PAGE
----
Connecting a Belgian full-back back to our greatest goalscorer
Yes, I know Albion are better known for the Three Degrees, but for the purposes of this game, we’re going to prove the idea that by six simple steps, everyone on earth can be connected to everyone else, a bit like Jeremy Clarkson and a TV producer’s chin, only with extra steps and fewer cold potatoes. Today, we will be tracing the lineage that goes from our Belgian left-back Sebastien Pocognoli and the goalscoring genius of Tony Brown…
SEBASTIEN POCOGNOLI, our Belgian international, was a part of the national team at the Beijing Olympics in 2008, and has played across Europe since making his debut for Genk as a youngster, playing in Germany and Holland as well as in this country and his homeland, playing for Hannover 96 and AZ Alkmaar amongst others.
It was at Alkmaar that he came under the leadership of the renowned LOUIS VAN GAAL, the Manchester United manager. Van Gaal won the Dutch title with AZ, one of seven national championships that he has won in his career. To that you can add the Champions League, UEFA Cup, two UEFA Super Cups and the Intercontinental Cup as well as leading the Netherlands to third place in the recent World Cup. Not bad for a former gym teacher.
Even then, Van Gaal is not the most famous gym teacher in the world of football, for surely that distinction goes to the late BRIAN GLOVER, famous actor, writer, one time wrestler and the embodiment of the PE teacher when he played the role of Mr Sugden in the film “Kes”. Picturing himself as Bobby Charlton, Glover’s cameo as the frustrated footballer, commentating on his own prowess, is perhaps the standout moment of the film.
The movie was directed by KEN LOACH, doyen of the social realism school of filmmaking, especially back in the 1960s, though the Nuneaton born visionary has broadened that palette over the years. Football has remained a part of his work, not least in the brilliant 2008 movie “Looking For Eric”, featuring Cantona himself. Something of a rebel, Loach, like Cantona has long been a maverick who refuses to be cowed by the Establishment.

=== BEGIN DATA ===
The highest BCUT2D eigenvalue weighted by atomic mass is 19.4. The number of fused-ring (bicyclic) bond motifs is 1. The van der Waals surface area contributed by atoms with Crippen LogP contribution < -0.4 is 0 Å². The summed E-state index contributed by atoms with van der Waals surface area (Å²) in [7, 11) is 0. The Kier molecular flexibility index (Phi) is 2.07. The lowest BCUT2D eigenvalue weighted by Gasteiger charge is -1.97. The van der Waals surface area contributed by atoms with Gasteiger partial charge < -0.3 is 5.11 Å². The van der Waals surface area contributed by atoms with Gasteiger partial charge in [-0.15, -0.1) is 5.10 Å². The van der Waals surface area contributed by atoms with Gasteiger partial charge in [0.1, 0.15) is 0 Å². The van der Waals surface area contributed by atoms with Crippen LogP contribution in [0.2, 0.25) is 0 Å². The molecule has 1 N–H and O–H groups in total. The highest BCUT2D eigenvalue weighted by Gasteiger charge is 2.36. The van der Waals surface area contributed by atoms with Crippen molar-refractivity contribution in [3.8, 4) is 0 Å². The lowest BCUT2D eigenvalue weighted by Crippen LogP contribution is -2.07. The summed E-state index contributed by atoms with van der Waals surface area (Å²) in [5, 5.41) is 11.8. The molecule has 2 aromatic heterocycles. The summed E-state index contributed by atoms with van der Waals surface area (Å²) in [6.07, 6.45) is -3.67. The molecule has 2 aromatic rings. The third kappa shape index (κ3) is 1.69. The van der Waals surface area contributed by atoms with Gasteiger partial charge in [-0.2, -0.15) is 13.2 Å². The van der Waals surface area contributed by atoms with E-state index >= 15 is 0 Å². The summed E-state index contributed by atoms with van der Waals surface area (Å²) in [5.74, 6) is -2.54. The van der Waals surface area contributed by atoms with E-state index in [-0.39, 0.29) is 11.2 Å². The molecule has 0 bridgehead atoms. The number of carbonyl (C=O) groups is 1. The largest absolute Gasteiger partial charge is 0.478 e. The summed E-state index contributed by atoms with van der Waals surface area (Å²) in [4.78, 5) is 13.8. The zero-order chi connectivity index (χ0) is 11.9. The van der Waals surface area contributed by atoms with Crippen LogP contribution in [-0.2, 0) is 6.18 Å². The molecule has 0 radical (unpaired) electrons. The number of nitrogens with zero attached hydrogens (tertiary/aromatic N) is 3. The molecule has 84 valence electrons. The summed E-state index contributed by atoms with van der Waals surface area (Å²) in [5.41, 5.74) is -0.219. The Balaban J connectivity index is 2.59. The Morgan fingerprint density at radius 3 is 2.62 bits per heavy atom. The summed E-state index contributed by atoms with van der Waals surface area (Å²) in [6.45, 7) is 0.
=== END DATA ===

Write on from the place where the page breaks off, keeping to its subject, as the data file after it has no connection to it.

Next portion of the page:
In that mood, Loach turned down the award of an OBE in 1977, putting him in the company of a small band who have turned down such honours, including JOHN LENNON who, having once accepted an MBE, sent it back “as a protest against the Nigeria-Biafra thing, against our support of America in Vietnam and against “Cold Turkey” slipping down the charts”. Lennon had his chauffeur, Les Anthony, drive the medal back to Buckingham Palace, which possibly ruined the symbolism a bit.
As well as being a member of The Beatles, Lennon was a noted wordsmith and printed a couple of books of verse, short stories and drawings during the height of Beatlemania, called “In His Own Write” and “A Spaniard In The Works”. These were both fine examples of Lennon’s love of a bit of punning wordplay and, despite the title, that second book was not an early prediction that Albion’s 1978/79 UEFA Cup campaign would see us run up against VALENCIA.
That two legged cup tie remains one of the seismic events in the long and glorious history of the Throstles, an epic win over a side containing perhaps the world’s greatest player at the time, Mario Kempes. Coming home with a 1-1 draw from Spain, the second leg at The Hawthorns was the most pulsating affair. Albion were in irresistible form and won 2-0, one of the goals good enough to turn into a stature. The scorer? TONY BROWN, obviously…